“Fitness needs to fit into your lifestyle, physicality and age. Cybex provides a wide array of customizable options to individualize your workout experience,” says Lisa Juris, VP of marketing at Cybex. “We cannot impact your diet, but we can help you change your exercise in a positive way.” Cybex uses a scientific basis, founded through the Cybex Institute that is used in the development of their exercise machines. The company’s equipment is created to be biomechanically correct to help produce the most advantageous results with a minimal amount of stress on your body.
The Athletic Look
The bodybuilder look is going out. The lean surfer look is in. “You have to train like an athlete to build an athletic body type, and that means multi-planar movements that engage the body and mind in challenging and unique ways,” said Mike Hartwick, founder and CEO of SurfSet Fitness. Exercises on the surfboard are designed to engage the core, stabilize muscles and shock the system to create real change inside and out.
So much thought goes into how to exercise, but not how to get people to exercise. The goal of Bling Fitness is to get people excited to work out. “We were there to introduce our colorful designer weights. The demand was incredible at the show,” said Stephanie Probasco, president of Premier Fitness Products. “Buyers were excited about the products. Women love taking selfies with them.”
Feeding at the Fitness Level
Performance Food Centers has been putting customized Juice & Smoothie Bars in fitness facilities for about 15 years, which is an obvious venue for blended protein drinks facilitating post-workout recovery. “Our point of difference in that arena has always been that we offer the ‘cleanest’ products based on natural, whole-foods nutrition. However, in the past couple of years, we’ve seen a huge migration beyond the gym and into the home kitchen, massage therapy studios, med-spas and more. The gym isn’t the only place that people exercise or need fast, healthy nutrition. People are really starting to embrace the idea that blending is a viable shortcut to getting quick, clean nutrition at any time of day.”
“It turns out that a high-speed blender can be a soccer mom’s best friend. This was the primary motivation for the creation of our new product line SWIG, (Stuff With Infinite Goodness). The entire line was created to help people simplify nutrition by tossing stuff into a blender for a delicious, nutrient-dense smoothie,” says the marketing director at Performance Food Centers, Owen Rothstein.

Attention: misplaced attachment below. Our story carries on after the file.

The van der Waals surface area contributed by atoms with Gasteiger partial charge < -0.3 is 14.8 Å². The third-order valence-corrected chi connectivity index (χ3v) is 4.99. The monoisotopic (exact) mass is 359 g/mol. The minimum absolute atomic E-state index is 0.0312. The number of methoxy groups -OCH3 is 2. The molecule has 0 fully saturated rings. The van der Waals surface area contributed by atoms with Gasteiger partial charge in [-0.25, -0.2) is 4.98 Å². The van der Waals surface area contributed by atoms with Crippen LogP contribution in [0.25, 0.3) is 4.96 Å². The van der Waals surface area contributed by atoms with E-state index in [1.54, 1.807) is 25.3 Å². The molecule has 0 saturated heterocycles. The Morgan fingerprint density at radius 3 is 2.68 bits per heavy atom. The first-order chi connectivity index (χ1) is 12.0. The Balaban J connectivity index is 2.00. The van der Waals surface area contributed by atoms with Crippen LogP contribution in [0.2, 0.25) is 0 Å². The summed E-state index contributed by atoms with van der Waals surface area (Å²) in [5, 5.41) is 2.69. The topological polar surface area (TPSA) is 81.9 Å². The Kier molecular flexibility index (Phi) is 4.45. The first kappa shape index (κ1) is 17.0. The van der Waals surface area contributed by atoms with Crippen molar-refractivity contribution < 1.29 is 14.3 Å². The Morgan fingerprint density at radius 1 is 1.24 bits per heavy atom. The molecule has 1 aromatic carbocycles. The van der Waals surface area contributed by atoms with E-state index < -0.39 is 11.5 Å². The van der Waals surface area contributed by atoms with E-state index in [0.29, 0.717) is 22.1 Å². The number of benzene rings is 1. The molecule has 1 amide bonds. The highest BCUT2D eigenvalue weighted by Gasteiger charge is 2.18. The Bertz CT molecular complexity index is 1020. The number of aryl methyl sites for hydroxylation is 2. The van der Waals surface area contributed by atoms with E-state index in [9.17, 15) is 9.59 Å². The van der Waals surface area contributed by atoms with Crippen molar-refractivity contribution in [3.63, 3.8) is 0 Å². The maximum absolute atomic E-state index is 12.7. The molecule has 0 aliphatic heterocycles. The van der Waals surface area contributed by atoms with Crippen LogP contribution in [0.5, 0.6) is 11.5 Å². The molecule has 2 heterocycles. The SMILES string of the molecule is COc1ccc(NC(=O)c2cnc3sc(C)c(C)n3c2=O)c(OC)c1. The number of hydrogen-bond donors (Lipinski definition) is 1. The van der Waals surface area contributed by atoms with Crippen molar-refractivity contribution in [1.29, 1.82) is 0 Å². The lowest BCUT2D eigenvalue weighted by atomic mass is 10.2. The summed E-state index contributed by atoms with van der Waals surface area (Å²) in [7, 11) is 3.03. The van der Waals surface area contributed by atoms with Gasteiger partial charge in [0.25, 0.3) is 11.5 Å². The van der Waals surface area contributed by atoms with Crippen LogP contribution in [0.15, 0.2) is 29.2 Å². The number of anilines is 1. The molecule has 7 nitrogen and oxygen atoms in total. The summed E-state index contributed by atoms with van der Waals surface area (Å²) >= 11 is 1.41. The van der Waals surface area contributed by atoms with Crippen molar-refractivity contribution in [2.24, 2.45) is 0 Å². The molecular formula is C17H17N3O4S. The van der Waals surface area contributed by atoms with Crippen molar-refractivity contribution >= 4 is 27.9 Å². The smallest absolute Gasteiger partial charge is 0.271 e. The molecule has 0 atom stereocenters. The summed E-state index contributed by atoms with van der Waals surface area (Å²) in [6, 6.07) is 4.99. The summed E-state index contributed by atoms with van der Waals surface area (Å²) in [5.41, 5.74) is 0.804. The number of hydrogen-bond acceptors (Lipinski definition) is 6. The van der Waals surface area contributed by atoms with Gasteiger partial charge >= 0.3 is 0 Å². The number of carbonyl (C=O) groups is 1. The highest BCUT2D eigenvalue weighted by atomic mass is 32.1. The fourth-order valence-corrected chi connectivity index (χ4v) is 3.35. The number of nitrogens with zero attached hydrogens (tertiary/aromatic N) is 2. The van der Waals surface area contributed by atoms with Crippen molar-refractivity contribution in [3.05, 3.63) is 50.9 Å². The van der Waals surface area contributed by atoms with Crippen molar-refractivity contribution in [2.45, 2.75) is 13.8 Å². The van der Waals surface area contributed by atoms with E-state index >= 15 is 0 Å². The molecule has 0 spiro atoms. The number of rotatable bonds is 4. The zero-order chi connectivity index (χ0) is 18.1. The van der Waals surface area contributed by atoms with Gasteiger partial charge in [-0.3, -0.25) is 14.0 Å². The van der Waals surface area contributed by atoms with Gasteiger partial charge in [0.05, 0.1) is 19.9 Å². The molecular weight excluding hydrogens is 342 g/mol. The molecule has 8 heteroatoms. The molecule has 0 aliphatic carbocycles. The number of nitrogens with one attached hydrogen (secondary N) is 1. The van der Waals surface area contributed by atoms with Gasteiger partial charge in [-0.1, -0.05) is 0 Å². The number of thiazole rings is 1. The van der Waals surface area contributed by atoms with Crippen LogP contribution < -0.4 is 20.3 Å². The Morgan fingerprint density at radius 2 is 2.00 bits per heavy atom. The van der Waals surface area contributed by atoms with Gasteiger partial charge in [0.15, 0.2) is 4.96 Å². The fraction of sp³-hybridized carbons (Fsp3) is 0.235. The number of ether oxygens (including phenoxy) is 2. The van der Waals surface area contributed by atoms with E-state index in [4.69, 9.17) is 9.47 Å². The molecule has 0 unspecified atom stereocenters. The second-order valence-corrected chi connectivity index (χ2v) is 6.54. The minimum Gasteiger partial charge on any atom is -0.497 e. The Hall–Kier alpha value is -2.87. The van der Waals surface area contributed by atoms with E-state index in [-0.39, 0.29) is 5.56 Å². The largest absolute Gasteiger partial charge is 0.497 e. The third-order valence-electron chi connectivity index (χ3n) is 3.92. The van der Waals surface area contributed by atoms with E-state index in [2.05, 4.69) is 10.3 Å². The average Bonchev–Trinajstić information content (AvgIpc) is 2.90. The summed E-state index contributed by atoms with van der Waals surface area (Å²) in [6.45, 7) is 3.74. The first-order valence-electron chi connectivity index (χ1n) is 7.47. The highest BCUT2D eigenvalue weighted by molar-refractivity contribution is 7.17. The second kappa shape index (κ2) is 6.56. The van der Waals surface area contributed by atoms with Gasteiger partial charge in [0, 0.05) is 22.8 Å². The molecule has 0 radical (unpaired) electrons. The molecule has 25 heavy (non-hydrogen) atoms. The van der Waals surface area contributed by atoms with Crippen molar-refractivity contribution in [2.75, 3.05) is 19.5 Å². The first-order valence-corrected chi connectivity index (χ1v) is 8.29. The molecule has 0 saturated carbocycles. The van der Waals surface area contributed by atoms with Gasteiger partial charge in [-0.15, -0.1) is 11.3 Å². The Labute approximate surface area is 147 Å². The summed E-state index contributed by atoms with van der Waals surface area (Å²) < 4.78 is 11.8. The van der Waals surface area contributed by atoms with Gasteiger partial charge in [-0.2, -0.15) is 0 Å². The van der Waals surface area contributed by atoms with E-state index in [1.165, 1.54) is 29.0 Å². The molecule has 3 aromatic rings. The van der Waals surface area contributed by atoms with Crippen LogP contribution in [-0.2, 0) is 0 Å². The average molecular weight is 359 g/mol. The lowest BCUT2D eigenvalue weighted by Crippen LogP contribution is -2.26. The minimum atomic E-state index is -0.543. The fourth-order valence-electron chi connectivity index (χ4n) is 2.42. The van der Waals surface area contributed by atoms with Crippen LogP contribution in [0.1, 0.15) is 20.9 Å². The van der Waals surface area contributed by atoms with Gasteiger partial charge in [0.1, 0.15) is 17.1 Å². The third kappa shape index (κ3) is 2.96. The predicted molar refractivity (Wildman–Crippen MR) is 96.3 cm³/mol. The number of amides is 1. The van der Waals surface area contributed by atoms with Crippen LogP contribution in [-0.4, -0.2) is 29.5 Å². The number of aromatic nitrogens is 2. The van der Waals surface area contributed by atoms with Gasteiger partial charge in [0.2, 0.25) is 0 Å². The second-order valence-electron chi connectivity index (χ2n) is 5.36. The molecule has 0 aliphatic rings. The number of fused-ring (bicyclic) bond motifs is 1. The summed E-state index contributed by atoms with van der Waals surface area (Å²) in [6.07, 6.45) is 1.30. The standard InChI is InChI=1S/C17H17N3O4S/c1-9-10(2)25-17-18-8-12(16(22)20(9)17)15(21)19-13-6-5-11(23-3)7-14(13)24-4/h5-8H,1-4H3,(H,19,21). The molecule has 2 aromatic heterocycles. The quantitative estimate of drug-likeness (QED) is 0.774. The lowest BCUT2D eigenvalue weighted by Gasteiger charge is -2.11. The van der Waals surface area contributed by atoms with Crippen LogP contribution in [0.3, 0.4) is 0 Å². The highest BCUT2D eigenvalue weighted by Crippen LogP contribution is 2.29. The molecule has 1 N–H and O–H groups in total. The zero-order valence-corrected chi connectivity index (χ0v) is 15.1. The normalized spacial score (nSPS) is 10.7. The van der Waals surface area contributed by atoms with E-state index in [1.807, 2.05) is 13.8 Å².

People want a realistic eating plan. Mental health is also vital to the success of any healthy program and it’s dependent on your DNA. “GenoVive starts with DNA testing to determine a person’s metabolic state and has a team of experts design meal plans around the results along with emotional coaching to stick with it,” said Dr. San San Ng, VP of scientific affairs at GenoVive.
Water bottles are getting a run for their money. “Bottle filler sales are going through the roof because people across the country are moving away from single–use bottles, especially in places like San Francisco where plastic water bottles are being outlawed,” mentioned Ted Hamilton, VP of emerging markets, Elkay, water cooler manufacturer.
I’m excited to mix up my workouts and diets and see their impact on my health and the industry.
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Nancy Trent is a writer and speaker, a lifelong health advocate, a globe-trotting trend watcher and the founder and president of Trent & Company, a New York-based marketing communications firm. Trent & Company grew out of Nancy’s personal commitment to helping people live longer and healthier lives. A former journalist for New York magazine, Nancy has written seven books on healthy lifestyles, serves on the editorial boards of several magazines and travels around the world speaking at conferences and trade shows on trends in the marketplace. She is a recognized expert in PR with more than 30 years of experience creating and managing highly successful campaigns. Nancy can be reached at (212) 966-0024 or through e-mail at firstname.lastname@example.org. You may also visit www.trentandcompany.com.